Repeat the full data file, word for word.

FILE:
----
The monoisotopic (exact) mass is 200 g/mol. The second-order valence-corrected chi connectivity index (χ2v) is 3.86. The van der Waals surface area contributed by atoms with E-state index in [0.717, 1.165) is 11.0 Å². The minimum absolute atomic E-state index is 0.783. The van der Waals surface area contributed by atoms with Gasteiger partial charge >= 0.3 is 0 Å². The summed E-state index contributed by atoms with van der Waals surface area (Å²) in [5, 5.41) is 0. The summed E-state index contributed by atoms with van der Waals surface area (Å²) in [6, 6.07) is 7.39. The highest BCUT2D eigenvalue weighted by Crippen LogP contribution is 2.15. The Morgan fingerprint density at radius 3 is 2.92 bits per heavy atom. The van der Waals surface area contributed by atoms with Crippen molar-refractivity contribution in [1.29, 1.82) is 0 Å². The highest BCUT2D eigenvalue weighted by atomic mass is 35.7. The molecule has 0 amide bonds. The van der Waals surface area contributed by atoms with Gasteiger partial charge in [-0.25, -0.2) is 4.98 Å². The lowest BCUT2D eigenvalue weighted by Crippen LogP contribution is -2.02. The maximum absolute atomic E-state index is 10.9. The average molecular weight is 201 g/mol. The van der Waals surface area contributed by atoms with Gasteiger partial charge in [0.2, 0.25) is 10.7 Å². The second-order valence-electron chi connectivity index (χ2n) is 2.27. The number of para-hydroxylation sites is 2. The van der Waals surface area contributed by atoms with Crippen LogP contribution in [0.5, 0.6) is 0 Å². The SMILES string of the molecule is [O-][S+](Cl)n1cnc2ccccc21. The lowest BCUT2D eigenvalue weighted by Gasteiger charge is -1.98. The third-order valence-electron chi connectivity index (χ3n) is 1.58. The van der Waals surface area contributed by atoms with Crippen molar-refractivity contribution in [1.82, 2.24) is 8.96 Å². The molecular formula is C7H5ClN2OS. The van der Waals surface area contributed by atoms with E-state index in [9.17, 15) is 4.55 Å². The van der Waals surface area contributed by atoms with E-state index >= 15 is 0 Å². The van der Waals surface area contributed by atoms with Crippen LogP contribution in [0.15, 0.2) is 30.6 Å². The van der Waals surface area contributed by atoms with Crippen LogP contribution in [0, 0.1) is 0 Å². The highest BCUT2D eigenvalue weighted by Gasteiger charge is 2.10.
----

The monoisotopic (exact) mass is 200 g/mol. The second-order valence-corrected chi connectivity index (χ2v) is 3.86. The van der Waals surface area contributed by atoms with E-state index in [0.717, 1.165) is 11.0 Å². The minimum absolute atomic E-state index is 0.783. The van der Waals surface area contributed by atoms with Gasteiger partial charge >= 0.3 is 0 Å². The summed E-state index contributed by atoms with van der Waals surface area (Å²) in [5, 5.41) is 0. The summed E-state index contributed by atoms with van der Waals surface area (Å²) in [6, 6.07) is 7.39. The highest BCUT2D eigenvalue weighted by Crippen LogP contribution is 2.15. The Morgan fingerprint density at radius 3 is 2.92 bits per heavy atom. The van der Waals surface area contributed by atoms with Crippen molar-refractivity contribution in [1.29, 1.82) is 0 Å². The highest BCUT2D eigenvalue weighted by atomic mass is 35.7. The molecule has 0 amide bonds. The van der Waals surface area contributed by atoms with Gasteiger partial charge in [-0.25, -0.2) is 4.98 Å². The lowest BCUT2D eigenvalue weighted by Crippen LogP contribution is -2.02. The maximum absolute atomic E-state index is 10.9. The average molecular weight is 201 g/mol. The van der Waals surface area contributed by atoms with Gasteiger partial charge in [0.2, 0.25) is 10.7 Å². The second-order valence-electron chi connectivity index (χ2n) is 2.27. The number of para-hydroxylation sites is 2. The van der Waals surface area contributed by atoms with Crippen LogP contribution in [0.5, 0.6) is 0 Å². The SMILES string of the molecule is [O-][S+](Cl)n1cnc2ccccc21. The lowest BCUT2D eigenvalue weighted by Gasteiger charge is -1.98. The third-order valence-electron chi connectivity index (χ3n) is 1.58. The van der Waals surface area contributed by atoms with Crippen molar-refractivity contribution in [1.82, 2.24) is 8.96 Å². The molecular formula is C7H5ClN2OS. The van der Waals surface area contributed by atoms with E-state index in [9.17, 15) is 4.55 Å². The van der Waals surface area contributed by atoms with E-state index >= 15 is 0 Å². The van der Waals surface area contributed by atoms with Crippen LogP contribution in [0.15, 0.2) is 30.6 Å². The van der Waals surface area contributed by atoms with Crippen LogP contribution in [0, 0.1) is 0 Å². The highest BCUT2D eigenvalue weighted by Gasteiger charge is 2.10.